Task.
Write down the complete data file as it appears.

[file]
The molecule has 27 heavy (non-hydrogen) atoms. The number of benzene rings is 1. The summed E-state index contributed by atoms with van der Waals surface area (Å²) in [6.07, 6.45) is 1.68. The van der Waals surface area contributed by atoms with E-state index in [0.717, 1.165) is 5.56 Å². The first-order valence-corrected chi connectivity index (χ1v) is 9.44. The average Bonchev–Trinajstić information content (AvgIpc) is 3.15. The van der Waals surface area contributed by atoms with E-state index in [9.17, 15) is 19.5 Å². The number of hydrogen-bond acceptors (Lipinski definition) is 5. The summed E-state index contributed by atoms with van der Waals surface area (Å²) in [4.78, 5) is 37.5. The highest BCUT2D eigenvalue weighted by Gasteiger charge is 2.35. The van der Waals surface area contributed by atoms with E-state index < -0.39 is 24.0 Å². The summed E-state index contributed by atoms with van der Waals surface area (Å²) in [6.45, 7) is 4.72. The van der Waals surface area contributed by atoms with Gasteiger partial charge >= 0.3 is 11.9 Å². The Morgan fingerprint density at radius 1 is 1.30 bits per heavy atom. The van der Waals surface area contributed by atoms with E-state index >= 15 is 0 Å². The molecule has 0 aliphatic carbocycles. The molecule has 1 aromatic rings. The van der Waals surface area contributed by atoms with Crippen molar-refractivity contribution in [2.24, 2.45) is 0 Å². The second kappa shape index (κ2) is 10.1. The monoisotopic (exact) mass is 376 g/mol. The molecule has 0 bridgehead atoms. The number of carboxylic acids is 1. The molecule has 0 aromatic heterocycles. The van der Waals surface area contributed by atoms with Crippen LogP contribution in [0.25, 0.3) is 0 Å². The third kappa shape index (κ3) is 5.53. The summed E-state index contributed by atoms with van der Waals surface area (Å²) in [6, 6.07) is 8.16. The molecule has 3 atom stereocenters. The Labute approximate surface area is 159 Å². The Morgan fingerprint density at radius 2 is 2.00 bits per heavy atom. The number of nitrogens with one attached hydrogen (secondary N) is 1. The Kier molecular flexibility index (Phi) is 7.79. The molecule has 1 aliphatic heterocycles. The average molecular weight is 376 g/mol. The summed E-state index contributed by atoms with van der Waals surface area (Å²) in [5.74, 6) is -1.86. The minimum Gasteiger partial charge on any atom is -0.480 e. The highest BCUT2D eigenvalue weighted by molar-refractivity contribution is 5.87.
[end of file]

The molecule has 27 heavy (non-hydrogen) atoms. The number of benzene rings is 1. The summed E-state index contributed by atoms with van der Waals surface area (Å²) in [6.07, 6.45) is 1.68. The van der Waals surface area contributed by atoms with E-state index in [0.717, 1.165) is 5.56 Å². The first-order valence-corrected chi connectivity index (χ1v) is 9.44. The average Bonchev–Trinajstić information content (AvgIpc) is 3.15. The van der Waals surface area contributed by atoms with E-state index in [9.17, 15) is 19.5 Å². The number of hydrogen-bond acceptors (Lipinski definition) is 5. The summed E-state index contributed by atoms with van der Waals surface area (Å²) in [4.78, 5) is 37.5. The highest BCUT2D eigenvalue weighted by Gasteiger charge is 2.35. The van der Waals surface area contributed by atoms with E-state index < -0.39 is 24.0 Å². The summed E-state index contributed by atoms with van der Waals surface area (Å²) in [6.45, 7) is 4.72. The van der Waals surface area contributed by atoms with Gasteiger partial charge >= 0.3 is 11.9 Å². The Morgan fingerprint density at radius 1 is 1.30 bits per heavy atom. The van der Waals surface area contributed by atoms with E-state index >= 15 is 0 Å². The molecule has 0 aliphatic carbocycles. The molecule has 1 aromatic rings. The van der Waals surface area contributed by atoms with Crippen molar-refractivity contribution in [2.24, 2.45) is 0 Å². The second kappa shape index (κ2) is 10.1. The monoisotopic (exact) mass is 376 g/mol. The molecule has 0 bridgehead atoms. The number of carboxylic acids is 1. The molecule has 0 aromatic heterocycles. The van der Waals surface area contributed by atoms with Crippen LogP contribution in [0.25, 0.3) is 0 Å². The third kappa shape index (κ3) is 5.53. The summed E-state index contributed by atoms with van der Waals surface area (Å²) in [6, 6.07) is 8.16. The molecule has 3 atom stereocenters. The Labute approximate surface area is 159 Å². The Morgan fingerprint density at radius 2 is 2.00 bits per heavy atom. The number of nitrogens with one attached hydrogen (secondary N) is 1. The Kier molecular flexibility index (Phi) is 7.79. The molecule has 1 aliphatic heterocycles. The average molecular weight is 376 g/mol. The summed E-state index contributed by atoms with van der Waals surface area (Å²) in [5.74, 6) is -1.86. The minimum Gasteiger partial charge on any atom is -0.480 e. The highest BCUT2D eigenvalue weighted by molar-refractivity contribution is 5.87.